Boeing plans to issue a Service Bulletin to describe inspection techniques for Boeing 737s similar to the Southwest Airlines 737-300 whose fuselage skin ruptured while on a scheduled flight from Phoenix to Sacramento on April 1. Flight 812 diverted to Yuma, Ariz., for an emergency landing at 5:07 p.m. after a hole developed in the top of fuselage.
Mechanics from Southwest Airlines, under the supervision of NTSB investigators, yesterday removed a section of the ruptured fuselage skin and prepared to send it to NTSB headquarters in Washington, D.C., for in-depth analysis.
Meanwhile, NTSB investigators conducted additional inspections of other portions of the lap joint along the fuselage of the accident airplane and found evidence of additional cracks.
Over the past few days, Southwest Airlines has conducted inspections on several of its 737 airplanes, three of which showed cracks in the lap joints. Southwest said it expects to finish inspecting all 79 of the airplanes it grounded as a result of the incident by tomorrow night.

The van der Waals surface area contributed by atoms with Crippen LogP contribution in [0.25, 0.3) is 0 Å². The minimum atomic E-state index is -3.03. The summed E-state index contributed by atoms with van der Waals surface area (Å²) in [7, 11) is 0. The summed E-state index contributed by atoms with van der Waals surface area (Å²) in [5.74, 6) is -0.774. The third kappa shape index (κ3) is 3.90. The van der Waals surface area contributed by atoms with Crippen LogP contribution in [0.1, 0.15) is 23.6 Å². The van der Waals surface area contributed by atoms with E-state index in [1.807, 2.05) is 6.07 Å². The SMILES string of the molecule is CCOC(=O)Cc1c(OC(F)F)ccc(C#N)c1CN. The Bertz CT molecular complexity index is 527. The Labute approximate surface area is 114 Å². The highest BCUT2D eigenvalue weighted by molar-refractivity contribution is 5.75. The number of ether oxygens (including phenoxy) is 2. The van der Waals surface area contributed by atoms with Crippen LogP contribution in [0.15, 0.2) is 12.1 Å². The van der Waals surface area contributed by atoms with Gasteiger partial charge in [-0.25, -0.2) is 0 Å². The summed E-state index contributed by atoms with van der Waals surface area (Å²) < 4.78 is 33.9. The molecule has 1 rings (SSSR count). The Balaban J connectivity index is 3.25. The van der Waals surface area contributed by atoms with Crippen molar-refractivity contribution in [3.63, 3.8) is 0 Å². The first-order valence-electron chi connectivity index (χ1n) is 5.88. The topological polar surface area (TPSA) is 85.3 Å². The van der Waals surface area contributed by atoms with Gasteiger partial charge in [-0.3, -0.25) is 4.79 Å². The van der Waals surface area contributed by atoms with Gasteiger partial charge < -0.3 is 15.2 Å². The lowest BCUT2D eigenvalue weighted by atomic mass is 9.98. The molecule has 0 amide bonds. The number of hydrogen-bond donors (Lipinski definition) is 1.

While Boeing develops the specifics of the Service Bulletin, the NTSB recommends a “focus” on the left and right lap joints on all similar 737 airplanes that have flown as many cycles as the accident airplane. Once Boeing releases the Service Bulletin, the FAA will determine whether to make it mandatory for all similar 737s.
Southwest’s inspections forced the cancellation of 300 flights yesterday and the airline expected to cancel another 70 today. The NTSB has scheduled a press briefing on the matter for 1:30 p.m. PST at Yuma County Airport.